Twins, Pablo Lopez make extension official: ‘I’m ready to live and breathe Minnesota Twins baseball’
Lopez, acquired from Marlins in trade that sent Luis Arraez to Miami, is signed through the 2027 season
One of the first things Pablo Lopez did on the day he was traded from Miami to Minnesota in January was acquire contact information for the Twins’ community relations staff in search of ways to make an impact in his new hometown.
Upon his arrival in spring training, Lopez had a favor to ask: The starting pitcher wanted to show up to Hammond Stadium early, before his teammates, to make sure he was able to get all of his work in.
In the months between the Jan. 20 trade and Friday, when a four-year, $73.5 million contract extension with the starter became official, the Twins have seen a countless number of examples from the 27-year-old, both on and off the field, that have convinced them that Lopez was the right guy to reward with the largest contract given to a pitcher in team history.
“It’s rare … when you read the scouting reports that you look on paper and the player exceeds everything that’s written there and it says ‘high character’ and it says ‘incredible work ethic’ and it says everything about the quality of the pitcher that he is,” Twins president of baseball operations Derek Falvey said. “Then he comes to the doors and you get to know the person, the living, breathing human being who is there and (he’s) just over and above.”
The deal, which starts next season, will keep Lopez in a Twins uniform through the 2027 season, buying out his final year of arbitration and what would have been his first three years of free agency.
Lopez, when the trade happened, said he heard from multiple people that the Twins organization would be a good fit for him. He soon came to find out that that was true.
As the possibility of a contract extension began to come into clearer focus, the starting pitcher said he became increasingly excited about the opportunity to stay in Minnesota long term. Signing an extension, he said, was a “dream come true.”
“I’m ready to live and breathe Minnesota Twins baseball on and off the field,” Lopez said.
The Twins are just as happy about the move.
“When you get a chance to lay eyes on a player who is committed to a disciplined routine and way of handling himself, and the things he believes in, all of those things, when they match up with what a manager, coaching staff, organization, group in the clubhouse are striving for or aiming for — and he exemplifies that every single day — these decisions become very easy for us,” manager Rocco Baldelli said.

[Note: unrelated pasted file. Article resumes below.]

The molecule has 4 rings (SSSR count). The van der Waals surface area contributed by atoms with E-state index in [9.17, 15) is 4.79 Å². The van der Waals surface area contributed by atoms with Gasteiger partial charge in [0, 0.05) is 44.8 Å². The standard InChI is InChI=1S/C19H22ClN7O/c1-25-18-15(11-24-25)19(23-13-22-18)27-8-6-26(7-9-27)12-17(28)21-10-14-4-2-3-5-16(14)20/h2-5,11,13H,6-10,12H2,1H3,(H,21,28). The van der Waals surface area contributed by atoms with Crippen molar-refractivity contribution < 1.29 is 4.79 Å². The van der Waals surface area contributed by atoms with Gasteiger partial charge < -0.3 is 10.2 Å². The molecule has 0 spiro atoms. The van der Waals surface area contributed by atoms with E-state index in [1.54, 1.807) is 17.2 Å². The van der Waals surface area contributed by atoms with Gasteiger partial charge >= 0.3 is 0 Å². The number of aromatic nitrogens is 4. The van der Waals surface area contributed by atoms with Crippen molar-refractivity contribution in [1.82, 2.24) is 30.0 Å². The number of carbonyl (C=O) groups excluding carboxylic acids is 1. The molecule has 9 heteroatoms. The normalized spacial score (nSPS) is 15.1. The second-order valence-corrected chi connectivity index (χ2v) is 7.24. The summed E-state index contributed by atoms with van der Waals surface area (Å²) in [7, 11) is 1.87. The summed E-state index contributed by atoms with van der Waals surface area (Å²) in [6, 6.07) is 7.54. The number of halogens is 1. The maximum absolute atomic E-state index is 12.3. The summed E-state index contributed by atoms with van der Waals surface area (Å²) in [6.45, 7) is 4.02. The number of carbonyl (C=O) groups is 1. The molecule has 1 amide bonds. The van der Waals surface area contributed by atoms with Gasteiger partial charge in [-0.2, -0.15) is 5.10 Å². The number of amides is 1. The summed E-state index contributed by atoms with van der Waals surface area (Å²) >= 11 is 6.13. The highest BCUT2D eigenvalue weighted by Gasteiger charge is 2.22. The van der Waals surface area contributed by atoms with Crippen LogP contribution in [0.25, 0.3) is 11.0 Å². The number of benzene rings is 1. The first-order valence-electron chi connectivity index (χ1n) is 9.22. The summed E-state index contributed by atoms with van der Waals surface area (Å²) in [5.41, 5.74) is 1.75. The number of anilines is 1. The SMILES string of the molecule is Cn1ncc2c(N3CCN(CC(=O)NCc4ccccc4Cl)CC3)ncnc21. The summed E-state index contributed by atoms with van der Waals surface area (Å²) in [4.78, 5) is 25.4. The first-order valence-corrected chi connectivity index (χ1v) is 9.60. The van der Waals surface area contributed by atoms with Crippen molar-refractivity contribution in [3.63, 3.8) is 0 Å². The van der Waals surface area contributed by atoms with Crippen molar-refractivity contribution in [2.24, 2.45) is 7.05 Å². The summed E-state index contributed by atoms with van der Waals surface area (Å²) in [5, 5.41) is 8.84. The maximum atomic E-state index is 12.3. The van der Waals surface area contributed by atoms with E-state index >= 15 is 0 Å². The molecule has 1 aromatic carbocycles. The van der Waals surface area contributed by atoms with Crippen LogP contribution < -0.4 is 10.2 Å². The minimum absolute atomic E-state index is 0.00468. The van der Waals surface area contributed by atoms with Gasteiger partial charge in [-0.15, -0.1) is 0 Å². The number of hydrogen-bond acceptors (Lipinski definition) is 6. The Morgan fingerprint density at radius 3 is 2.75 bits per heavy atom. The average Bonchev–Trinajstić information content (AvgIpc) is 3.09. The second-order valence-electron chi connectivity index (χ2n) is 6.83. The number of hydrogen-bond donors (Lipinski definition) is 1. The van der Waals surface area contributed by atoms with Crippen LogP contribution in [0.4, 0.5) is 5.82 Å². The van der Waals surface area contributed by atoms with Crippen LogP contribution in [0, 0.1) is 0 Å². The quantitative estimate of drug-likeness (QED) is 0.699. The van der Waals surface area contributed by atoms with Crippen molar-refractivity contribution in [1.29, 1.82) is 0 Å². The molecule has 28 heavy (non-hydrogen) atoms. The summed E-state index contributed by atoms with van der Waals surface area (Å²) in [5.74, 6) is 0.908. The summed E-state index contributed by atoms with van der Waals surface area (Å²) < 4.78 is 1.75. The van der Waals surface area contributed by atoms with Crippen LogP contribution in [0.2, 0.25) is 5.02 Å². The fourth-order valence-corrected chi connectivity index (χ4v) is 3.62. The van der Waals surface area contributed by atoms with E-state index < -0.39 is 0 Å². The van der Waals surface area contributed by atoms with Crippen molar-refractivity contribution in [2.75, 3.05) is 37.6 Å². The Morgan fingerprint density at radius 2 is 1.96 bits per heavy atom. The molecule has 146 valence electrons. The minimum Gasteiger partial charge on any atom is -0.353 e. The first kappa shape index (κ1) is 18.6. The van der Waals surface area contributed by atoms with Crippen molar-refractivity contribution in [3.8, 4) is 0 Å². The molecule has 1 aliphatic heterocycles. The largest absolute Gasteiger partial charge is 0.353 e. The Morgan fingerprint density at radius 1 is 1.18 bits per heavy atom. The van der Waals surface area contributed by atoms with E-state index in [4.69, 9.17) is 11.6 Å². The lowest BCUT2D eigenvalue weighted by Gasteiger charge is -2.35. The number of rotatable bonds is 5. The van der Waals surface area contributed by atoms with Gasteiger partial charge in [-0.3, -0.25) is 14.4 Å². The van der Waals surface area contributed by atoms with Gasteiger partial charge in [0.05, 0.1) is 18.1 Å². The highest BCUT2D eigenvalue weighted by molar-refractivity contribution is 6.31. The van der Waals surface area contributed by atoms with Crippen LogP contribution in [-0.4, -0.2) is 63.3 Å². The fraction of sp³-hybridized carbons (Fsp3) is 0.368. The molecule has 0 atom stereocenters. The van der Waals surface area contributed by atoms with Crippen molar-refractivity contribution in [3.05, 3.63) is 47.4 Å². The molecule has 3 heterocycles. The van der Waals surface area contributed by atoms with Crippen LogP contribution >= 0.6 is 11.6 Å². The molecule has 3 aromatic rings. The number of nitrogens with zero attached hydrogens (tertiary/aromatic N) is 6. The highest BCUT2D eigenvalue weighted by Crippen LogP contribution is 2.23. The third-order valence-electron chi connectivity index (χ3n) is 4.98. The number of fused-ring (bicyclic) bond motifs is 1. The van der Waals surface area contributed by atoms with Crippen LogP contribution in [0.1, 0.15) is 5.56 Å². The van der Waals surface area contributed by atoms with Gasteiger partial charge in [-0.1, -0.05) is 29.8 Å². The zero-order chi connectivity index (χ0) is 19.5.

On the field, the Twins believed they were trading for a top-of-the-rotation starting pitcher when they acquired Lopez for popular Luis Arraez this offseason. They’ve gotten that from Lopez, who has given up five runs in 26 innings (1.73 earned-run average), thus far, and has taken his game to a new level this season.
Lopez said that when he arrived at spring training, he sat for three days with members of the Twins’ staff, getting to know his identity as a pitcher. He thought he knew himself, he said, but he discovered so much more.
The changeup artist introduced a sweeper pitch to his arsenal, which has been nearly unhittable in the early going, helping lead to some of his early-season success.
“Once we found the things that we knew could help me get to the next level, they did everything in their power to give me the feedback that I needed,” Lopez said.
The deal means that the Twins have Lopez and stars Carlos Correa and Byron Buxton now locked in for the long term. Buxton’s deal runs through 2028 and so does Correa’s, at minimum, giving the Twins three pillars to build around in the coming years.
“We’re looking to build a dynasty and now I’m going to be a part of that. I’m going to commit myself 100% to that every day to be the best version of myself, be better than I was five days ago, be better than I was the previous time and then just taking it one day at a time looking for many, many ways to get better,” Lopez said.
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